JTF (just the facts): A total of 105 black and white images, framed in brown wood and variously matted, and hung in the first floor galleries of the museum. The images were made primarily in the 1960s and 1970s, although many are dated more generally 1950-1980. The show also includes two large class cases filled with a variety of handmade cameras, boxes and rolls of old film, cardboard lenses, a makeshift enlarger and other junk. A documentary film on the photographer, entitled Tarzan Retired, from 2004, runs in a side room (and is well worth spending the time to watch). This exhibit was curated by Brian Wallis. (Since photography is not allowed in the ICP galleries, there are unfortunately no installation shots for this show. Miroslav Tichý, Untitled, n.d., at right, via the ICP website.)
Comments/Context: With the possible exception of the rediscovery of the studio portraits of Mike Disfarmer, the work of Czech photographer Miroslav Tichý is perhaps the best example in the past decade of “outsider” art finding its way into the top echelons of the fine art photography world. Read any article on Tichý and you will be bombarded by his romantic and eccentric backstory: a gifted painter rejects the academy (and the controls of the government) and becomes a wild haired vagabond, obsessively haunting the streets of Kyjov with his camera made of toilet paper tubes and rubber bands, surreptitiously taking pictures of women on park benches and lounging by the town swimming pool, leaving his stained and damaged prints to pile up on the dusty shelves of his ramshackle apartment. The photographer is alternately characterized as obsessive, subversive, reclusive, alcoholic, and voyeuristic, or more simply as a resolutely stubborn (and surprisingly sharp and lucid) dissenter.
Regardless of the whether we find this personal story entertaining or just plain sad, the work itself stands up to the flush of new scrutiny with unexpected strength. At first glance, the images have the well worn look of vernacular snapshots that have been packed up in a box in your grandmother’s attic for decades. But after your eye has a chance to adjust, and your brain lets go of the cult of perfection that pervades our view of contemporary photography, these prints resonate with a simple elegance that is enhanced by their blurs and imperfections. The spots, stains, and discolorations are paired with scratches, folds, and tears, and wrapped in hand crafted cardboard mats with swirling decorations; the effect is that each picture becomes a one-of-a-kind object or an artifact, a poetic and ultimately unknowable look into the past.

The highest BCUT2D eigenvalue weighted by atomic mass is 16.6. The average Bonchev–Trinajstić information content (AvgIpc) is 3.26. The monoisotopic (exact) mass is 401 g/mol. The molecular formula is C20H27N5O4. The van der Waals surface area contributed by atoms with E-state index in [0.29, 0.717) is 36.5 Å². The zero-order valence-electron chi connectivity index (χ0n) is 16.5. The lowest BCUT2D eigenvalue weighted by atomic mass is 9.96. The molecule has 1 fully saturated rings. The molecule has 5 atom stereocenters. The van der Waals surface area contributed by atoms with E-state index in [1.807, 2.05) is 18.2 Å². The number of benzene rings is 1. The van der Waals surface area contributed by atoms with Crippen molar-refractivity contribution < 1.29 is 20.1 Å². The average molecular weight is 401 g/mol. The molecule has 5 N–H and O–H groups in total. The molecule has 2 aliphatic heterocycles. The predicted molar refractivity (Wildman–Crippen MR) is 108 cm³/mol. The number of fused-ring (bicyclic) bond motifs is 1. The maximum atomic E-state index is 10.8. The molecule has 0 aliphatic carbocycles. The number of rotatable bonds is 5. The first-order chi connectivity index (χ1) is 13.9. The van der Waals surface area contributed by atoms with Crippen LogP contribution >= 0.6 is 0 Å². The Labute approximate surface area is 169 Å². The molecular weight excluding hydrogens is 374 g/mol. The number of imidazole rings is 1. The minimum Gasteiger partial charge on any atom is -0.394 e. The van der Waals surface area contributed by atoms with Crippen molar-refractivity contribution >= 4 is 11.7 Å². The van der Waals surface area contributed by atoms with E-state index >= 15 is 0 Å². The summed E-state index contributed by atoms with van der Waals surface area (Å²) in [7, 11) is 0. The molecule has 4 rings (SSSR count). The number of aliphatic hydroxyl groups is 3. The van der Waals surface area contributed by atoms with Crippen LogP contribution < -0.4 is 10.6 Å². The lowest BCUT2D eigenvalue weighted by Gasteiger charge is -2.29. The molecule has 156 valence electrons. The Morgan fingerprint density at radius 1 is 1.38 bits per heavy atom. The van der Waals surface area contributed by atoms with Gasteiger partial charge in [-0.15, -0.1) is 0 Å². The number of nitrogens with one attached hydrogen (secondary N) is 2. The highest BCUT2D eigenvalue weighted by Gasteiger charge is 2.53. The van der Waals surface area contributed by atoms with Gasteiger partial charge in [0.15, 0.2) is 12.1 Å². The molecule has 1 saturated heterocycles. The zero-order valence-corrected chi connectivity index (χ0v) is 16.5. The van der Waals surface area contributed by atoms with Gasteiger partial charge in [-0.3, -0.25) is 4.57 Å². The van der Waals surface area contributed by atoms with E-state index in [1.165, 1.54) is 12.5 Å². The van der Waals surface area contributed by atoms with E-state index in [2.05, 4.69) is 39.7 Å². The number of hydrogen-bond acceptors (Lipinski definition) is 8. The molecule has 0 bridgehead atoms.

The exhibit itself is grouped by different cropped views of the female form. There are women in the streets, with patterned coats and dresses, shop girls and waitresses, and pairs of women seen in sidelong portraits, head shots or from the back. There are crossed legs and isolated ankles, feet running, and elaborate shoes. There are people on park benches kissing, dark unrecognizable nudes and dancers, and plenty of bathers and swimsuits, lying down on towels in the grass. The works have the authentic feel of the everyday (with a dose of the surveillance camera), and yet these small public moments have somehow been elevated into something more profound; the common and crude have become graceful and timeless.
While these pictures reminded me a bit of Lartigue or of Winogrand’s women, the body of work is really so different from anything else that it is hard to place it in any kind of relative historical context. It is the work of an artist who chose to recede away from the establishment, to reject the accepted truths and search for something more real and personal amidst the routines of day to day living. What I like best about these pictures is that they seem altogether genuine – all the imperfections come together to make something which is the refreshing antidote to overworked, overreferenced photography. In the end, I think Tichý’s personal story falls away and the pictures come forward as tangible, fragmented expressions of the beauty in the familiar.
Collector’s POV: Several different galleries in New York have either had small shows of Tichý’s work or carry some prints in inventory, but it is difficult to discern which of these might be his official representative, if one exists. Perhaps it is Howard Greenberg Gallery, but I am not certain (maybe someone can clarify in the comments.) Tichý’s work has only recently found its way to the secondary markets; prices for the few prints that have surfaced have ranged between $3000 and $10000.
Rating: ** (two stars) VERY GOOD (rating system described here)
- Tichý Ocean foundation site (here)
- Reviews: NY Times (here), Financial Times (here), Guardian, 2008 (here)
Through May 9th
International Center of Photography
1133 Avenue of the Americas
New York, NY 10036